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The BBC rural affairs programme Countryfile is an unexpected ratings winning, putting The X Factor to shame. So what is it about this nature strand that pulls the urban viewer?

BBC Countryfile

The BBC’s Countryfile team – Matt Baker, Ellie Harrison, Adam Henson, Tom Heap and John Craven

A little miracle will occur this Christmas. Into many homes will come an alien. A tree, a real tree, with clumps of mud around the tangle of roots and with a propensity to dump its needles at the first shock of the year.

For many Londoners, this fragile arboreal interloper is the closest thing they’ll come to unruly nature – and even this will be adorned with baubles and lights to establish mastery.

Leaving the city can be a perilous exercise – think Bluewater – but many venture beyond the confines for Christmas and, after loading up on Tums and port, will tramp in the wild woods behind the home of a relative they rarely see because the M25 is such a pig.

Bliss, this will be. Bliss. To eyes forever glued to the stabbing electronic pedantry of a computer screen, to feet accustomed to concrete, to minds attuned to hectoring signs, to bodies held in check by infantile bumper guides, this will be paradise, however gloopy the mud underfoot, however vicious those scything brambles.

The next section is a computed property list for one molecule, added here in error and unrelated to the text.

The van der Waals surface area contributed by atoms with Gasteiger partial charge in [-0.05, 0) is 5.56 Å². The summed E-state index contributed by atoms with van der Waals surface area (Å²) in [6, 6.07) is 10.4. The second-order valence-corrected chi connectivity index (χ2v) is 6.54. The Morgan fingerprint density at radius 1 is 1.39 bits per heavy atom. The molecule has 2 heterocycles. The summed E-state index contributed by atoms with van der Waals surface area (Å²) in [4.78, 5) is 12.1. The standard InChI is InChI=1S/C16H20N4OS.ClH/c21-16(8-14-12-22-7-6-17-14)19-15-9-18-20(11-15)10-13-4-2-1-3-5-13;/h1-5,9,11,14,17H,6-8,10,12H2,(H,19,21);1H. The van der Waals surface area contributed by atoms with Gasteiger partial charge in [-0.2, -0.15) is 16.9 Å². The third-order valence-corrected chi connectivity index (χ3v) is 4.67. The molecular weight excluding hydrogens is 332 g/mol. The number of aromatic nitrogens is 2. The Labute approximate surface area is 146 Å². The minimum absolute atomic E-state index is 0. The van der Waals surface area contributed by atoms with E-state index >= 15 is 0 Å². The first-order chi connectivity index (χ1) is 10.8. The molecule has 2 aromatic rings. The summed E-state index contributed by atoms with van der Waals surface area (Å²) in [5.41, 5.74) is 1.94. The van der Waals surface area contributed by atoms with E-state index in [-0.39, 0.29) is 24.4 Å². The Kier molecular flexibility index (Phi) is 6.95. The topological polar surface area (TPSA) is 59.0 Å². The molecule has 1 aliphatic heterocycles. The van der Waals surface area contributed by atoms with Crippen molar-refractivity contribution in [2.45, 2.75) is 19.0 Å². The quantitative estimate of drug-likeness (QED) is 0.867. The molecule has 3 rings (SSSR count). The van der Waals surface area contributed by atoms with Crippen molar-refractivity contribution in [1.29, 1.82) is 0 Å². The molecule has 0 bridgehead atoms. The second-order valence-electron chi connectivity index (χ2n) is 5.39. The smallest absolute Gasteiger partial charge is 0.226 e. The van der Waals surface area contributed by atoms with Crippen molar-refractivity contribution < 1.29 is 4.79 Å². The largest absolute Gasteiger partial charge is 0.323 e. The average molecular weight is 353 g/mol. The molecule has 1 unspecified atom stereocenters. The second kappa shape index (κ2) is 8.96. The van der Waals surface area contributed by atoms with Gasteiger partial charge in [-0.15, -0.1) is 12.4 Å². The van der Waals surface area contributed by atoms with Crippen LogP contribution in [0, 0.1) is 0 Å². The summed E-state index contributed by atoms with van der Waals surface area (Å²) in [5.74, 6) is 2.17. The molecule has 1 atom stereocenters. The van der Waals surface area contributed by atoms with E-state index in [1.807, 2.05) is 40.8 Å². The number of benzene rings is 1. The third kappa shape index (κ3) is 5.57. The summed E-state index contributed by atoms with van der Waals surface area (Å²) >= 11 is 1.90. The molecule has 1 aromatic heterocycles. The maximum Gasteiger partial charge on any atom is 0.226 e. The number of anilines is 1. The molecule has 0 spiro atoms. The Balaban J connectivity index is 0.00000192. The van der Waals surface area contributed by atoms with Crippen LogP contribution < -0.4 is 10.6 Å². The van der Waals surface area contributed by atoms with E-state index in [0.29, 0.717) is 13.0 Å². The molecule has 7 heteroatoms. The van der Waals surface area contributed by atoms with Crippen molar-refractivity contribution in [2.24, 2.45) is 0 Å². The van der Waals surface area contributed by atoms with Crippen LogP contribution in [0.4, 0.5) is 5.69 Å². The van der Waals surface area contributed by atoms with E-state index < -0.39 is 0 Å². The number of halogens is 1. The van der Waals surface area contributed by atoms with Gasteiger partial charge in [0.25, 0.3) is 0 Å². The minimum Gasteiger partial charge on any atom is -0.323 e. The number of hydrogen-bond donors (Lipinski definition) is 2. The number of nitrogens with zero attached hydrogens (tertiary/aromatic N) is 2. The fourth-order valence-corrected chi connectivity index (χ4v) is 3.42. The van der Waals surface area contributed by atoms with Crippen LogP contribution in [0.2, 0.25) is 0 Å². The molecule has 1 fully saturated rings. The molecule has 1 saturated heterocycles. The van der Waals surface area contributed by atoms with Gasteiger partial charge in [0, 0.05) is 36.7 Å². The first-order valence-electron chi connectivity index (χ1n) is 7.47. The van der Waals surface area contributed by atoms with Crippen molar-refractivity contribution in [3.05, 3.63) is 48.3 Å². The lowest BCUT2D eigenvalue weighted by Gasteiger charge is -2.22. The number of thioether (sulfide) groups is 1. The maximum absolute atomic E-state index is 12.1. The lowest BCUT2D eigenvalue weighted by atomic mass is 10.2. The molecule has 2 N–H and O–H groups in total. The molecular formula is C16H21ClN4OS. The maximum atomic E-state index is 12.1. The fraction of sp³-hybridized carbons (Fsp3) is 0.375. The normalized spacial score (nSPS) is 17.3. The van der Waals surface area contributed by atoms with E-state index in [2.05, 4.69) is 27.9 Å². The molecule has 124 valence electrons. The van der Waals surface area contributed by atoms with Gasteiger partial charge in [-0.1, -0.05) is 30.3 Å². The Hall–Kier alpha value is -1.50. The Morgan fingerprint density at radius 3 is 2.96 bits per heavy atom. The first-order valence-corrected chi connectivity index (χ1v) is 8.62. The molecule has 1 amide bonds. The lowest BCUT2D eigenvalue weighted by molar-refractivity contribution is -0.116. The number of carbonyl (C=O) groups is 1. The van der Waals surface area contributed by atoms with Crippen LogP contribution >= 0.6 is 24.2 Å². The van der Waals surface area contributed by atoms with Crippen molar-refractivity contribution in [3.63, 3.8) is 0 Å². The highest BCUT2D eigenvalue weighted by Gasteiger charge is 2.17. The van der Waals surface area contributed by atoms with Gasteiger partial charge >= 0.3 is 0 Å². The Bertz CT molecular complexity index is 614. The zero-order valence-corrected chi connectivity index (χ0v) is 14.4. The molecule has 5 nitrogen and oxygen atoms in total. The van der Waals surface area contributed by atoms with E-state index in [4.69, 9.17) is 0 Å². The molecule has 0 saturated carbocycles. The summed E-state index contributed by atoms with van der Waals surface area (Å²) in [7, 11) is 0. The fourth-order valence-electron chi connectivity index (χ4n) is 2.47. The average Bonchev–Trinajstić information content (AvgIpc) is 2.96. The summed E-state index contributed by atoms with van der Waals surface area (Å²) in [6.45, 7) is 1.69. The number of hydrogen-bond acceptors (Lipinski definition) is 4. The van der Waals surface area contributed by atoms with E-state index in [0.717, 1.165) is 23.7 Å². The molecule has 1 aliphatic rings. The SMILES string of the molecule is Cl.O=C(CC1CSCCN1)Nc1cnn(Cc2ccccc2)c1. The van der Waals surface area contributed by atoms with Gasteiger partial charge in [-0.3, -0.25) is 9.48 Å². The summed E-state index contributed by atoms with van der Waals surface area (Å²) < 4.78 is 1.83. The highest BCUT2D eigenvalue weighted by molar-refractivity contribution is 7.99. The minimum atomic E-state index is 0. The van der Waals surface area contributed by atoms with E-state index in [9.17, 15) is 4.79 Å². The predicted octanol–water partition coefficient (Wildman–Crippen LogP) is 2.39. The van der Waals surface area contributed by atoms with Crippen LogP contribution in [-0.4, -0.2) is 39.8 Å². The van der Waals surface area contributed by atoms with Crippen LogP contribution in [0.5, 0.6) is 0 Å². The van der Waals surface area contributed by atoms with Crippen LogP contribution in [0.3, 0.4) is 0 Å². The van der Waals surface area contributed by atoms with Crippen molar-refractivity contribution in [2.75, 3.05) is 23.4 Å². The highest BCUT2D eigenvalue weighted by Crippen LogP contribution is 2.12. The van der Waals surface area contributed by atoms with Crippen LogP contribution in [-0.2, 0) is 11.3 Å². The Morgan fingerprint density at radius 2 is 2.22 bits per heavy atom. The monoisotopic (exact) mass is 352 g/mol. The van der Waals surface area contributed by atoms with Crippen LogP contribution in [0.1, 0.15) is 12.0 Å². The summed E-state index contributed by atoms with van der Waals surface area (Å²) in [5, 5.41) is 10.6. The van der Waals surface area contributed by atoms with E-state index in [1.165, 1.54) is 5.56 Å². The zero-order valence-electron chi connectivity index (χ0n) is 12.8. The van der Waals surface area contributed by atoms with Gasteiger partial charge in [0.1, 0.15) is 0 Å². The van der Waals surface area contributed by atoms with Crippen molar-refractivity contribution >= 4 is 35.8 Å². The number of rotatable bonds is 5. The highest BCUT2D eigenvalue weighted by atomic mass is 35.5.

Little wonder then that the BBC has found its rural affairs programme Countryfile to be an unexpected ratings winner, putting The X Factor to shame and prompting a new spin-off show.

Enduring love

The X Factor is London – over-stimulated, artificial, cynical – while Countryfile is nature – soothing and brutal. X Factor fawns over you; nature can’t be bothered – there are worms to eat and leaves to mulch and a snug pocket of young to feed. X Factor is scripted; nature changes on a whim and without forethought. X Factor is bullet points. Nature is anarchy.

Executive producer Bill Lyons said Countryfile’s success was down to “the enduring love-affair between the British people and their countryside”.

He said: “There’s a unique bond between the British people and their countryside. It is a deep emotional connection that is something unique to Britain.”

Visiting my family, I crest a hill on the A21 and a sweep of countryside is laid out before me in every shade of green, and brown, and red in a vivid tumult.

“Home” it says to the 21st century me. “Home” it says to something far more primitive and yearning.